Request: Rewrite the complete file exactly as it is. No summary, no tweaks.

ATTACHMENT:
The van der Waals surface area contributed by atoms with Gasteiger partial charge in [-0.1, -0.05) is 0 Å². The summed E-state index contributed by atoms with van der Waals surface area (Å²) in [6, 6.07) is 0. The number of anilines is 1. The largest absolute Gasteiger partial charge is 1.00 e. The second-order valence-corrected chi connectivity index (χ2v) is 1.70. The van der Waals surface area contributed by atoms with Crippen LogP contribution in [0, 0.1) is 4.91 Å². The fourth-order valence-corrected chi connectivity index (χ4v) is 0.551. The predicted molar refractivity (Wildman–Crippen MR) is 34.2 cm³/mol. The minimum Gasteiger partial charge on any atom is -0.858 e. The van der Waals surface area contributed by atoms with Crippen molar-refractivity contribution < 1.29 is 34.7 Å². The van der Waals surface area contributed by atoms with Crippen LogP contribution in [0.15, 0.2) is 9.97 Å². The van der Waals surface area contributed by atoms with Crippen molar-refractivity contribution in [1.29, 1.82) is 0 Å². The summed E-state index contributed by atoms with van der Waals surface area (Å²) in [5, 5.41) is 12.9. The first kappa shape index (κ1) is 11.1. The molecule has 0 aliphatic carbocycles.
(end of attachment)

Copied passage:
The van der Waals surface area contributed by atoms with Gasteiger partial charge in [-0.1, -0.05) is 0 Å². The summed E-state index contributed by atoms with van der Waals surface area (Å²) in [6, 6.07) is 0. The number of anilines is 1. The largest absolute Gasteiger partial charge is 1.00 e. The second-order valence-corrected chi connectivity index (χ2v) is 1.70. The van der Waals surface area contributed by atoms with Crippen LogP contribution in [0, 0.1) is 4.91 Å². The fourth-order valence-corrected chi connectivity index (χ4v) is 0.551. The predicted molar refractivity (Wildman–Crippen MR) is 34.2 cm³/mol. The minimum Gasteiger partial charge on any atom is -0.858 e. The van der Waals surface area contributed by atoms with Crippen molar-refractivity contribution < 1.29 is 34.7 Å². The van der Waals surface area contributed by atoms with Crippen LogP contribution in [0.15, 0.2) is 9.97 Å². The van der Waals surface area contributed by atoms with Crippen molar-refractivity contribution in [1.29, 1.82) is 0 Å². The summed E-state index contributed by atoms with van der Waals surface area (Å²) in [5, 5.41) is 12.9. The first kappa shape index (κ1) is 11.1. The molecule has 0 aliphatic carbocycles.